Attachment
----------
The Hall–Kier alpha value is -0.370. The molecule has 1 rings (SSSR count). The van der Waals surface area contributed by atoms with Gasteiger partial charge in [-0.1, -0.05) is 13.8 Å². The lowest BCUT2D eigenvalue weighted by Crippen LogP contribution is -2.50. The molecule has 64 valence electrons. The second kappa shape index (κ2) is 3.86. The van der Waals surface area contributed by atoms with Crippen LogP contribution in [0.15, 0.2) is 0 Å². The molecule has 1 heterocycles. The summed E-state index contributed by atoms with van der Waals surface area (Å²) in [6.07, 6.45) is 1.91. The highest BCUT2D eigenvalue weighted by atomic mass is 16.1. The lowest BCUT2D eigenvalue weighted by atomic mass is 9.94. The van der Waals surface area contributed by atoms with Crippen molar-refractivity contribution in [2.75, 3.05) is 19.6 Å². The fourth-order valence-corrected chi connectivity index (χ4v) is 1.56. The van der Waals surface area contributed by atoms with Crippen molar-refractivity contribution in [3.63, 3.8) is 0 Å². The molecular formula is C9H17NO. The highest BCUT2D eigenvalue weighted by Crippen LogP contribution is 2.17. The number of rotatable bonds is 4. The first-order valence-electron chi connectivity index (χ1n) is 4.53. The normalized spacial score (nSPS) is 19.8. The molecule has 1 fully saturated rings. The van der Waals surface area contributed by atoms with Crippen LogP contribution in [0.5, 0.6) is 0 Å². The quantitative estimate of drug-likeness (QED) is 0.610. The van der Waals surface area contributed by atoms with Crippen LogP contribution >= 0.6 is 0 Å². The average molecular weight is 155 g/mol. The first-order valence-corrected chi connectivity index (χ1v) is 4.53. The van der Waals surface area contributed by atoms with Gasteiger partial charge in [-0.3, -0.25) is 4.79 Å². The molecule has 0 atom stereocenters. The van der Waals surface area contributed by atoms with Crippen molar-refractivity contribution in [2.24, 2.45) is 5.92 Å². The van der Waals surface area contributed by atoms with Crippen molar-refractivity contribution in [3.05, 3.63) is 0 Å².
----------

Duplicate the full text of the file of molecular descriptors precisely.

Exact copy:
The Hall–Kier alpha value is -0.370. The molecule has 1 rings (SSSR count). The van der Waals surface area contributed by atoms with Gasteiger partial charge in [-0.1, -0.05) is 13.8 Å². The lowest BCUT2D eigenvalue weighted by Crippen LogP contribution is -2.50. The molecule has 64 valence electrons. The second kappa shape index (κ2) is 3.86. The van der Waals surface area contributed by atoms with Crippen LogP contribution in [0.15, 0.2) is 0 Å². The molecule has 1 heterocycles. The summed E-state index contributed by atoms with van der Waals surface area (Å²) in [6.07, 6.45) is 1.91. The highest BCUT2D eigenvalue weighted by atomic mass is 16.1. The lowest BCUT2D eigenvalue weighted by atomic mass is 9.94. The van der Waals surface area contributed by atoms with Crippen molar-refractivity contribution in [2.75, 3.05) is 19.6 Å². The fourth-order valence-corrected chi connectivity index (χ4v) is 1.56. The van der Waals surface area contributed by atoms with Crippen molar-refractivity contribution in [3.63, 3.8) is 0 Å². The molecular formula is C9H17NO. The highest BCUT2D eigenvalue weighted by Crippen LogP contribution is 2.17. The number of rotatable bonds is 4. The first-order valence-electron chi connectivity index (χ1n) is 4.53. The normalized spacial score (nSPS) is 19.8. The molecule has 1 fully saturated rings. The van der Waals surface area contributed by atoms with Crippen LogP contribution in [0.5, 0.6) is 0 Å². The quantitative estimate of drug-likeness (QED) is 0.610. The van der Waals surface area contributed by atoms with Crippen LogP contribution >= 0.6 is 0 Å². The average molecular weight is 155 g/mol. The first-order valence-corrected chi connectivity index (χ1v) is 4.53. The van der Waals surface area contributed by atoms with Gasteiger partial charge in [-0.3, -0.25) is 4.79 Å². The molecule has 0 atom stereocenters. The van der Waals surface area contributed by atoms with Crippen molar-refractivity contribution in [2.24, 2.45) is 5.92 Å². The van der Waals surface area contributed by atoms with Crippen molar-refractivity contribution in [3.05, 3.63) is 0 Å².